Courtney P., CT
December 2018 my entire world fell apart. I sat with my father as he was told that he had a tumor in his lung and it was most likely malignant and cancerous. In fact his first oncologist told us, "If you do treatment you will have one to two years at best." Anger, fear, denial, guilt, and sadness were the emotions that immediately took over.
My father has been my entire world, he has been my biggest supporter and cheerleader my entire life. As an only child and only daughter I have been the center of his whole world and he has always taken care of me and now the roles were about to be reversed. In the beginning there were so many doctors appointments, biopsies and a ton of medical jargon that was difficult to understand at times. My dad had gone 58 years without having a surgery and now he was about to undergo two as the doctors were trying to piece together what was going on.
He had a biopsy of his lung, and had his left tonsil removed. For almost two months the oncologists were trying to figure out exactly what cancer he was battling. Once all the biopsies returned and the doctors had all of the information they needed he was diagnosed with Stage VI non-small cell adenocarcinoma. What did that mean now? Initially they thought radiation and chemo would be effective, however by the time the cancer was identified it had spread to his liver. He was no longer a candidate for radiation.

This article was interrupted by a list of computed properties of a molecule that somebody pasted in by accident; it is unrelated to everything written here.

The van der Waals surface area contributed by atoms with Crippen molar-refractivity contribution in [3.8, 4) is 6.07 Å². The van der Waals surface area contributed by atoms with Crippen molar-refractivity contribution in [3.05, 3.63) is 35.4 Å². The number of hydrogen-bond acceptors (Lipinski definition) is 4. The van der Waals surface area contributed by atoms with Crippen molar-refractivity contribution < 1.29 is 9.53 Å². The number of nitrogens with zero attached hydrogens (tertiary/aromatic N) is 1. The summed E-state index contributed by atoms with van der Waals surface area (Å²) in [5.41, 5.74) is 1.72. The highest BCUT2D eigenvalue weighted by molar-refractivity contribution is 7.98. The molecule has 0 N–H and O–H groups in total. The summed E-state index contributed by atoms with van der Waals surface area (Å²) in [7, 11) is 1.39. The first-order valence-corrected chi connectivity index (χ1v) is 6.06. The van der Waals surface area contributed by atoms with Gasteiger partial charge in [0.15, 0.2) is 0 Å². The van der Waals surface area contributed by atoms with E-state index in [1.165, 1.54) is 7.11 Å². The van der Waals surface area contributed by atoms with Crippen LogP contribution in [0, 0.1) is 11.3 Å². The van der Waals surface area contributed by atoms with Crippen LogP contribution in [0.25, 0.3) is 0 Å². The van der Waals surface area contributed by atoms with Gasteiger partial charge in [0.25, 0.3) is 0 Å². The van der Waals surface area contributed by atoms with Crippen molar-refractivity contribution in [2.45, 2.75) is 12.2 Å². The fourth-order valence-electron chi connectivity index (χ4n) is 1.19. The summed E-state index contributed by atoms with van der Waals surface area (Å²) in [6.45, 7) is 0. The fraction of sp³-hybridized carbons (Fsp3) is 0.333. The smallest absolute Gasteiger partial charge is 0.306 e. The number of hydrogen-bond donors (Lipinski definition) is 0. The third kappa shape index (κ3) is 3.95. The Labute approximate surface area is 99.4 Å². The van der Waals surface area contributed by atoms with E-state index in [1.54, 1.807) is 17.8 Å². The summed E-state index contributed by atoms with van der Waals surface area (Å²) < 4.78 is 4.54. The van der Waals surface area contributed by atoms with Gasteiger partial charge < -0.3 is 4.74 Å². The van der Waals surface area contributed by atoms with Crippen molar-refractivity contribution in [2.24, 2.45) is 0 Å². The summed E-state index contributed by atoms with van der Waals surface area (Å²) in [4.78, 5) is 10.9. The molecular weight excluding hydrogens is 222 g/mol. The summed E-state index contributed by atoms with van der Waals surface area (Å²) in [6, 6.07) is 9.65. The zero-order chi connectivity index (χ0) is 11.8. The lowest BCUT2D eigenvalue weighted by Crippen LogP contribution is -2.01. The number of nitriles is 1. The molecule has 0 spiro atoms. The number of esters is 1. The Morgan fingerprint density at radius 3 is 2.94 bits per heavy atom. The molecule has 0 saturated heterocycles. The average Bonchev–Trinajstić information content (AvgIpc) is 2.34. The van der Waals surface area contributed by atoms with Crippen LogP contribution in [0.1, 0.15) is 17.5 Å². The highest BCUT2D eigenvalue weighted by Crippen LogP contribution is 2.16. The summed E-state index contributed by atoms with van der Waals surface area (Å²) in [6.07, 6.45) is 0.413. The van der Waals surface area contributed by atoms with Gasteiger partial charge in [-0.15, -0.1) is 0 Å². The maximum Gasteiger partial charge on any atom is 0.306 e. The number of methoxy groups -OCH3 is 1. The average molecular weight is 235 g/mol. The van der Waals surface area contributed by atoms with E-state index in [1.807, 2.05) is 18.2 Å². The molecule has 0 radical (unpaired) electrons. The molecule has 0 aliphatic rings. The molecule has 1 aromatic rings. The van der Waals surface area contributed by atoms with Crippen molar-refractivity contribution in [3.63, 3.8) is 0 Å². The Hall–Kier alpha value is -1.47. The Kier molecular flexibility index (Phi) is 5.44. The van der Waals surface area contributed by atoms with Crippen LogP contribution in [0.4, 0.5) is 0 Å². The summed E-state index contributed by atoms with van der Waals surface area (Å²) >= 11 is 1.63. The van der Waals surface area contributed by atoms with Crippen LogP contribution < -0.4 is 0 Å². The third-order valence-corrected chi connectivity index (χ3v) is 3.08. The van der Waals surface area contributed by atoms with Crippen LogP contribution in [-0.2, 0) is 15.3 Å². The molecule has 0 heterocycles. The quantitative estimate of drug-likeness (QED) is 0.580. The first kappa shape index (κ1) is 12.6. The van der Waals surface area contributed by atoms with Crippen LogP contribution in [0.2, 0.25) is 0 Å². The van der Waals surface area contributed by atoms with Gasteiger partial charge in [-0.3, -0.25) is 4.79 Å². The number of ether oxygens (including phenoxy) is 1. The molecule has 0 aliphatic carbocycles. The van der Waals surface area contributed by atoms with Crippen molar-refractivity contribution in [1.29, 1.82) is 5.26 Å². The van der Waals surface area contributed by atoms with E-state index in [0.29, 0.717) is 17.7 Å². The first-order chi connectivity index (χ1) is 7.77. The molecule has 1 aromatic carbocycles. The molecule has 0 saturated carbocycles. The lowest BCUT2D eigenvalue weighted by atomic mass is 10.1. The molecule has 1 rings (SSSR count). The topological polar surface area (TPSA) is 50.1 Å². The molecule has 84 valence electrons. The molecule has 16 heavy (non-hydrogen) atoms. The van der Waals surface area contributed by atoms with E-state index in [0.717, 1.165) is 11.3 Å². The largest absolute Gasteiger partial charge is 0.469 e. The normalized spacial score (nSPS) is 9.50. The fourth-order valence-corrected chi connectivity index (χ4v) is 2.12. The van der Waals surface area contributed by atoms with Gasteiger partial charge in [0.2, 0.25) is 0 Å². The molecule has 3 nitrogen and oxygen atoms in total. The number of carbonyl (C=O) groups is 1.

At this point as his caregiver all I could see was defeat on his face, as he struggled to complete daily tasks and live as "normal" of a life as he could he did all of this while having difficulty breathing as his tumor continued to grow and began pressing on his windpipe and altering his voice. The doctors took note of this and agreed to palliative radiation for 10 days followed immediately by chemotherapy (alimpta, carboplatin, keytruda) every three weeks.
In addition to battling cancer his arthritis made it difficult for him to walk up and down stairs. As soon as he started chemo he also broke out in the worst case of shingles his doctors had seen. Helplessness was a new feeling for me, as his caretaker there was literally nothing I could do to help make him feel better or help this situation, and all I wanted to do was carry his diagnosis for him. He struggled for the first month of treatment, and then things slowly started getting better. His shingles went away, his breathing started getting better and his white blood cell count stayed fairly stable.
We sat every three weeks and played cards (he beat me every time) and had a lunch date after his treatment. If you ask him what kept him going he would tell you his daughter, and to be honest I owe everything to him. Watching him go through his treatments and being poked and prodded has given me an entirely different outlook on life. He has since dropped off the chemotherapy and his scans have come back much better than anyone expected. He has had several oncologists and each one tells him they are shocked at how well his treatment is working for him. He will continue to receive keytruda every three weeks and be closely monitored and I am thankful for every single day that I am able to spend with him.
First Published: January 1, 0001
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